Thousands marched through Addis Ababa, Ethiopia, on Sunday to mourn the 157 people who died aboard Ethiopian Airlines flight 302 on March 10.
As part of the mass funeral ceremony, 17 empty caskets draped with the Ethiopian flag made their way to Holy Trinity Cathedral in the nation’s capital, the Associated Press reports. Mourners held photographs of loved ones who died in the crash, the cause of which is still being investigated.
According to the AP, officials began delivering “bags of scorched earth” from the crash site to the victims’ families members on Saturday because of the challenges with identifying the passengers’ remains. That process could take anywhere from several weeks up to six months, officials say.
From the AP:
Family members said they were given a 1-kilogram (2.2-pound) sack of dirt from the crash site. Many relatives already have gone to the dusty field outside Addis Ababa where the plane went down to pay their respects.
Passengers from 35 countries, including Kenya, Canada, Ethiopia, France, the U.S., China, and Italy died aboard the flight. Many of the people onboard were humanitarian workers en route to Nairobi.
Hours after the funeral, Ethiopian Transport Minister Dagmawit Moges told reporters the plane’s data recorder showed “clear similarities” between the Ethiopian Airlines disaster and another crash in Indonesia in October of last year, which killed all 189 people onboard. Both involved the same Boeing aircraft, the 737 Max 8 jetliner.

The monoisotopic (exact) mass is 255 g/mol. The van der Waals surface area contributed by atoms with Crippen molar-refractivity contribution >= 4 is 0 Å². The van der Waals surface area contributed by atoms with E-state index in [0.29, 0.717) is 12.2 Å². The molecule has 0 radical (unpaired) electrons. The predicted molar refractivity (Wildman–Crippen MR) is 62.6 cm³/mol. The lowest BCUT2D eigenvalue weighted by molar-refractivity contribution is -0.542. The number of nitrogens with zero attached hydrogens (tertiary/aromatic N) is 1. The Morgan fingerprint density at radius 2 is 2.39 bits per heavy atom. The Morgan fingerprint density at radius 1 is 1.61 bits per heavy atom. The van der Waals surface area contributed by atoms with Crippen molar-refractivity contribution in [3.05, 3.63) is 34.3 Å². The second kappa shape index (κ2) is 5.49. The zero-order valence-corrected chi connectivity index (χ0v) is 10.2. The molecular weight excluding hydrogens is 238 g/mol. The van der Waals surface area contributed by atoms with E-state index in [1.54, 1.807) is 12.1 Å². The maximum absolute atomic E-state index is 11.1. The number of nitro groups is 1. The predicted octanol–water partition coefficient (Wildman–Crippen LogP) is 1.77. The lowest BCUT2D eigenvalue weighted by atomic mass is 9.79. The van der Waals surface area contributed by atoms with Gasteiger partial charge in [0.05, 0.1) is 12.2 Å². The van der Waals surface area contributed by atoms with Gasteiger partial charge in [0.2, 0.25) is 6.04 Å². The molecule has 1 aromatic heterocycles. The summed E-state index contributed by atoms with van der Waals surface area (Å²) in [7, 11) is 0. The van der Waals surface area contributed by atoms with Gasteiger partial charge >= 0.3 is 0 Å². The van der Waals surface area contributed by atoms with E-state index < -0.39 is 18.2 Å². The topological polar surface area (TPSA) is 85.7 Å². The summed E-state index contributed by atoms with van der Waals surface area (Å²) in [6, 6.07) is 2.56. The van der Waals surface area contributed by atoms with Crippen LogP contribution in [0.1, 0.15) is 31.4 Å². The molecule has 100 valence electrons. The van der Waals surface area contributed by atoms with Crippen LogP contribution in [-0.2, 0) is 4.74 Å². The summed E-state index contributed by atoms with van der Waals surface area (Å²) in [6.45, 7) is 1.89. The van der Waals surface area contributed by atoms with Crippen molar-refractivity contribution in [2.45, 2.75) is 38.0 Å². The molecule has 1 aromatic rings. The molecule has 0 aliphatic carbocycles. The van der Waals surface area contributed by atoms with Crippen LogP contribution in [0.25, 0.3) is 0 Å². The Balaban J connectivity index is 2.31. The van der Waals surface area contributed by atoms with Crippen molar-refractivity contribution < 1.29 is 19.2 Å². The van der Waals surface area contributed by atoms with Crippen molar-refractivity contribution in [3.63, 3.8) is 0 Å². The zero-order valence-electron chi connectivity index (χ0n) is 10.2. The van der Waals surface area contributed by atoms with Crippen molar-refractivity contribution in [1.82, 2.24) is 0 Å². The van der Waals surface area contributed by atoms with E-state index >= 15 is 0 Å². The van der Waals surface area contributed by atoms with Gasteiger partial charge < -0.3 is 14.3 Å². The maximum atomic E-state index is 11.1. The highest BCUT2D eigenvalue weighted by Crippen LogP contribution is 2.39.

As NPR’s All Things Considered reports, the similarities involve an anti-stall system on both jets.
Satellite-based tracking data from the U.S. Federal Aviation Administration reportedly showed similar movements between the Flight 302 and Lion Air Flight 610: flying with “erratic altitude changes that could indicate the pilots struggled to control the aircraft,” the AP writes. In both instances, flight crews tried to return to their respective airports before crashing.
Investigators are looking into whether new software involving their flight safety system played a role in the crash. According to a November report from the Wall Street Journal after the Lion Air crash, the possible fault could involve an autopilot feature that was designed to keep pilots from raising a plane’s nose too high, but instead pushes it down so “unexpectedly and so strongly” that pilots can’t pull the plane back up, even when switching to flying manually.
Citing data from a federal database, CNN found U.S. pilots had registered numerous complaints about the Boeing 737 Max tilting its nose down during departure. Another complaint found the flight manual for the plane “inadequate and almost criminally insufficient.”
Governments around the world have grounded the Boeing 737 Max planes following the crash in Ethiopia.